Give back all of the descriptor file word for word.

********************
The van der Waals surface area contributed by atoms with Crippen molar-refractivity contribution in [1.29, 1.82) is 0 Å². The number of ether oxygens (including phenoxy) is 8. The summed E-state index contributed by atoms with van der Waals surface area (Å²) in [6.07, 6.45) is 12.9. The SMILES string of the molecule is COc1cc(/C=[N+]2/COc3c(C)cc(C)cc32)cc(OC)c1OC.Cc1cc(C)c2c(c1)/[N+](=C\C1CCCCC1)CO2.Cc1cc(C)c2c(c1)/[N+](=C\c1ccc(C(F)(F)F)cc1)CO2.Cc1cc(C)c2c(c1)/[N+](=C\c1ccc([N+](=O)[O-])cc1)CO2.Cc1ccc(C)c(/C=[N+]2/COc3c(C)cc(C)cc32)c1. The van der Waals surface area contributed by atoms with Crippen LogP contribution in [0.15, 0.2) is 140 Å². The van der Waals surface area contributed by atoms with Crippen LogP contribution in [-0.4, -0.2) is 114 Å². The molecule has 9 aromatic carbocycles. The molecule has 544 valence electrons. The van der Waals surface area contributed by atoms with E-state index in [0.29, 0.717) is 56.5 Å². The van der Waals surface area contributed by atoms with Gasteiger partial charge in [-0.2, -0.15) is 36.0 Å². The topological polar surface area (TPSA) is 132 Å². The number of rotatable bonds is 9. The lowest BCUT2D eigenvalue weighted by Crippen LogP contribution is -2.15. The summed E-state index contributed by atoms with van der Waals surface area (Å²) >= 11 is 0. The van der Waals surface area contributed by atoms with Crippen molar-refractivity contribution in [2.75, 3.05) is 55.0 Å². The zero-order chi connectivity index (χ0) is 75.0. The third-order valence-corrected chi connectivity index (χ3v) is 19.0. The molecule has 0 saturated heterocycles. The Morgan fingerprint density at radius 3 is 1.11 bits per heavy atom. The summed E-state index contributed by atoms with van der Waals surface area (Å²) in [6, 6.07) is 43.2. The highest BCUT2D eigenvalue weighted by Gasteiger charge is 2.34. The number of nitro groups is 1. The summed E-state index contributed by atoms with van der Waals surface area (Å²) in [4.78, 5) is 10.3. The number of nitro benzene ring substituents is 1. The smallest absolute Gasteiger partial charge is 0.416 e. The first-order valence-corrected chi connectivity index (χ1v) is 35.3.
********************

The van der Waals surface area contributed by atoms with Crippen molar-refractivity contribution in [1.29, 1.82) is 0 Å². The number of ether oxygens (including phenoxy) is 8. The summed E-state index contributed by atoms with van der Waals surface area (Å²) in [6.07, 6.45) is 12.9. The SMILES string of the molecule is COc1cc(/C=[N+]2/COc3c(C)cc(C)cc32)cc(OC)c1OC.Cc1cc(C)c2c(c1)/[N+](=C\C1CCCCC1)CO2.Cc1cc(C)c2c(c1)/[N+](=C\c1ccc(C(F)(F)F)cc1)CO2.Cc1cc(C)c2c(c1)/[N+](=C\c1ccc([N+](=O)[O-])cc1)CO2.Cc1ccc(C)c(/C=[N+]2/COc3c(C)cc(C)cc32)c1. The van der Waals surface area contributed by atoms with Crippen LogP contribution in [0.15, 0.2) is 140 Å². The van der Waals surface area contributed by atoms with Crippen LogP contribution in [-0.4, -0.2) is 114 Å². The molecule has 9 aromatic carbocycles. The molecule has 544 valence electrons. The van der Waals surface area contributed by atoms with E-state index in [0.29, 0.717) is 56.5 Å². The van der Waals surface area contributed by atoms with Gasteiger partial charge in [-0.2, -0.15) is 36.0 Å². The topological polar surface area (TPSA) is 132 Å². The number of rotatable bonds is 9. The lowest BCUT2D eigenvalue weighted by Crippen LogP contribution is -2.15. The summed E-state index contributed by atoms with van der Waals surface area (Å²) >= 11 is 0. The van der Waals surface area contributed by atoms with Crippen molar-refractivity contribution in [2.75, 3.05) is 55.0 Å². The zero-order chi connectivity index (χ0) is 75.0. The third-order valence-corrected chi connectivity index (χ3v) is 19.0. The molecule has 0 saturated heterocycles. The Morgan fingerprint density at radius 3 is 1.11 bits per heavy atom. The summed E-state index contributed by atoms with van der Waals surface area (Å²) in [6, 6.07) is 43.2. The highest BCUT2D eigenvalue weighted by Gasteiger charge is 2.34. The number of nitro groups is 1. The summed E-state index contributed by atoms with van der Waals surface area (Å²) in [4.78, 5) is 10.3. The number of nitro benzene ring substituents is 1. The smallest absolute Gasteiger partial charge is 0.416 e. The first-order valence-corrected chi connectivity index (χ1v) is 35.3.